by Mark Ollig
We need only to go back to yesterday to see technology once considered science fiction now becoming science fact.
In the 1960s television series “Star Trek” a powerful light called a “tractor beam” was used to hold onto or bring an object closer to the USS Enterprise.
I recently read, scientists have created a working, smaller version of a tractor beam; it’s called a microscopic beam.
It uses a beam of light which attracts microscopic particles toward it.
This new light beam technology will be first used for medical purposes.
Regularly, we hear about technologies once thought of as “futuristic” being created into present-day working devices to be used for the betterment of us all.
I recall one device which attracted much anticipation six years ago.
There was wonderment and awe on the faces of the many people watching as the first iPhone was presented by Steve Jobs.
It was Jan. 9, 2007 when Jobs walked out on stage, and delivered the keynote address during the MacWorld Conference and Expo.
“Every once and a while, a revolutionary product comes along that changes everything,” Jobs said in his opening statement.
He then spoke about a revolutionary new device.
You could feel the excitement being given off from the audience, as they would applaud and cheer every time Jobs disclosed another morsel of magical “futuristic technology” featured on the iPhone, which had not been seen on any other mobile phone of the time.
A video of this presentation is at http://tinyurl.com/62e9sbe.
In speculating what the future of technology will be, sometimes, we need to look to the past.
Of course, you knew I would bring up “Star Trek,” and, hopefully, we can agree the series came up with some amazing futuristic devices.
One person’s unnerving essay (in my humble opinion) on the future impact of artificially created “superhuman intelligence” and its impact on humans has been the subject of many discussions during the last 20 years.
Vernor Vinge, a San Diego State University professor of mathematics, computer scientist, and author, wrote an essay titled “The Coming Technological Singularity.”
His essay was presented during the NASA-sponsored VISION-21 Symposium in March 1993.
“We are on the edge of change comparable to the rise of human life on Earth. The precise cause of this change is the imminent creation by technology of entities with greater-than-human intelligence,” Vinge wrote.
A few of the future events Vinge foresaw:
• Computers become “awake” and contain superhuman intelligence.
• Computer networks may also “wake up” as superhumanly intelligent entities.
• Computer/human interfaces become so entwined, they may be considered superhumanly intelligent.
This link, http://tinyurl.com/27p8sk contains the complete essay.
Vinge stated he felt these events would happen before 2030.
Results of these events by 2030, according to Vinge, would cause developments previously thought to take place maybe in a million years, likely happening in the next hundred years.
I listened to a recent audio cast on the Internet where Vernor Vinge talked about technological singularity.
In it, he gave this description of technological singularity; “In the relatively near future . . . human-kind will, using technology, either create or become, creatures of super-human intelligence.”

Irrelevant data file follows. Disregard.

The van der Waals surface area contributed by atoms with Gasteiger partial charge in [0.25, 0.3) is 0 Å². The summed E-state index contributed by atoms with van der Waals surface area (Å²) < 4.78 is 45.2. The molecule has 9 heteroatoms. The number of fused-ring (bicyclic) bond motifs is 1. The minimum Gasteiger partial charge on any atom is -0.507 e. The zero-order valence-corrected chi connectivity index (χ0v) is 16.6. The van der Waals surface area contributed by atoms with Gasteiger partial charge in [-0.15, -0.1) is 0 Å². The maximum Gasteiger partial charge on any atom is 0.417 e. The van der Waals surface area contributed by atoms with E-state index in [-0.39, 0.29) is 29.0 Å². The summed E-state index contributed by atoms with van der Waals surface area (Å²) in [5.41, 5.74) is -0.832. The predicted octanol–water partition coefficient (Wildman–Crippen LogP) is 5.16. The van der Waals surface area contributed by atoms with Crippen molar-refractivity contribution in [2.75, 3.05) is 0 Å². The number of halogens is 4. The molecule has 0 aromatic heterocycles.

Vinge reasoned the word “singularity” is a good metaphor in this instance, because it involves a technological change that is qualitatively different from the changes we have achieved in the past.
He gave an example.
Say a journalist from today could, by some magical way, interview the famous author Mark Twain.
The journalist would describe to him what our era is like, and what was happening in our time.
Vinge said Mr. Twain would understand what was being said, and might even be very enthusiastic about it.
He said you could discuss our present era with another person even further back in time, and they would understand what was being said – as a commonly understood language was being spoken.
The person from the past might not believe what they were being told about the future, because the changes would be considered so great, so fantastic, and so unpredictable, Vinge added.
Vinge emphasized future events could be explained to a person from the past, because the person would be able to understand what was being said to them.
“If you tried to do the same explanatory exercise with a goldfish, you probably would not be successful,” he explained.
“That is the difference, in terms of talking about and explaining things post-singularity compared to now,” Vinge said.
“Thinking about things [computers] that might be smarter than us is a topic you can get nervous about if you expect it is to happen soon. It is also, overall, an optimistic view of progress,” he said.
I, too, would become a bit nervous thinking about computers that are awake, self-aware, and considerably more intelligent than the rest of us.
In the early 1960s, Irving John Good, a British mathematician who worked with Alan Turning deciphering German code during WWII, wrote “Speculations Concerning the First Ultraintelligent Machine.”
In it, Good made this wise statement, “Thus the first ultraintelligent machine is the last invention that man need ever make, provided that the machine is docile enough to tell us how to keep it under control.”
Stanley Kubrick, director of the movie, “2001: A Space Odyssey,” consulted Good about the movie’s supercomputer named H.A.L. 9000, which contains intelligence, along with emotions – and ends up turning against the human astronauts it accompanies to Jupiter.
“The Ultimate Computer” was a “Star Trek” episode broadcast in 1968. In it, Mr. Spock says, “Computers make excellent and efficient servants, but I have no wish to serve under them.”